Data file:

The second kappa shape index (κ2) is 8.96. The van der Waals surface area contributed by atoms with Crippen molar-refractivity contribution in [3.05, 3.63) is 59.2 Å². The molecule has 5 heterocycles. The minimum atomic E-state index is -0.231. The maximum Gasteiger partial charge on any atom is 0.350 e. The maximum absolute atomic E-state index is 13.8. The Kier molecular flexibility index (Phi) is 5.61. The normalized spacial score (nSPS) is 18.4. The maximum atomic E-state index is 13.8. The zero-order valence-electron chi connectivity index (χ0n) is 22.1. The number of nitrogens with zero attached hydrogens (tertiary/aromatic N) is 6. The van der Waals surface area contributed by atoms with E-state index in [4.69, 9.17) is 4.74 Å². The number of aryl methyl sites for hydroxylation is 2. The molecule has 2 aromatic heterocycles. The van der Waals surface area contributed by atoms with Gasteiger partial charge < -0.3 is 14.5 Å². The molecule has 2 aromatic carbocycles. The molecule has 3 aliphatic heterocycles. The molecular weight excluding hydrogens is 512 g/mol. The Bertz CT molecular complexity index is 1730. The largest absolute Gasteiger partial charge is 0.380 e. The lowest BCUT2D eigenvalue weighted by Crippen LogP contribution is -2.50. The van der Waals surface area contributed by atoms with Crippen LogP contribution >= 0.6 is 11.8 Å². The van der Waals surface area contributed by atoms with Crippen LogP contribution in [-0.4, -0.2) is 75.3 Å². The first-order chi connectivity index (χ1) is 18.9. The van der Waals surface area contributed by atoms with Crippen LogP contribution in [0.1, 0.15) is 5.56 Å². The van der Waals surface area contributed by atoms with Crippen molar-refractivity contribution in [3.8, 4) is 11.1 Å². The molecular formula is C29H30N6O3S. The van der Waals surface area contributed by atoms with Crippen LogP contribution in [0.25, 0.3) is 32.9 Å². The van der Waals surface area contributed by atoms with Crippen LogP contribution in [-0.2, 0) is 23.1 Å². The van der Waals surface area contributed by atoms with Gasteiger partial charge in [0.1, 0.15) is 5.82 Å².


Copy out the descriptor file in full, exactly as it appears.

The second kappa shape index (κ2) is 8.96. The van der Waals surface area contributed by atoms with Crippen molar-refractivity contribution in [3.05, 3.63) is 59.2 Å². The molecule has 5 heterocycles. The minimum atomic E-state index is -0.231. The maximum Gasteiger partial charge on any atom is 0.350 e. The maximum absolute atomic E-state index is 13.8. The Kier molecular flexibility index (Phi) is 5.61. The normalized spacial score (nSPS) is 18.4. The maximum atomic E-state index is 13.8. The zero-order valence-electron chi connectivity index (χ0n) is 22.1. The number of nitrogens with zero attached hydrogens (tertiary/aromatic N) is 6. The van der Waals surface area contributed by atoms with E-state index in [4.69, 9.17) is 4.74 Å². The number of aryl methyl sites for hydroxylation is 2. The molecule has 2 aromatic heterocycles. The van der Waals surface area contributed by atoms with Gasteiger partial charge < -0.3 is 14.5 Å². The molecule has 2 aromatic carbocycles. The molecule has 3 aliphatic heterocycles. The molecular weight excluding hydrogens is 512 g/mol. The Bertz CT molecular complexity index is 1730. The largest absolute Gasteiger partial charge is 0.380 e. The lowest BCUT2D eigenvalue weighted by Crippen LogP contribution is -2.50. The van der Waals surface area contributed by atoms with Crippen LogP contribution >= 0.6 is 11.8 Å². The van der Waals surface area contributed by atoms with Crippen LogP contribution in [-0.4, -0.2) is 75.3 Å². The first-order chi connectivity index (χ1) is 18.9. The van der Waals surface area contributed by atoms with Crippen LogP contribution in [0.1, 0.15) is 5.56 Å². The van der Waals surface area contributed by atoms with Crippen molar-refractivity contribution in [3.8, 4) is 11.1 Å². The molecular formula is C29H30N6O3S. The van der Waals surface area contributed by atoms with Crippen LogP contribution in [0.25, 0.3) is 32.9 Å². The van der Waals surface area contributed by atoms with Crippen LogP contribution in [-0.2, 0) is 23.1 Å². The van der Waals surface area contributed by atoms with Gasteiger partial charge in [0.1, 0.15) is 5.82 Å².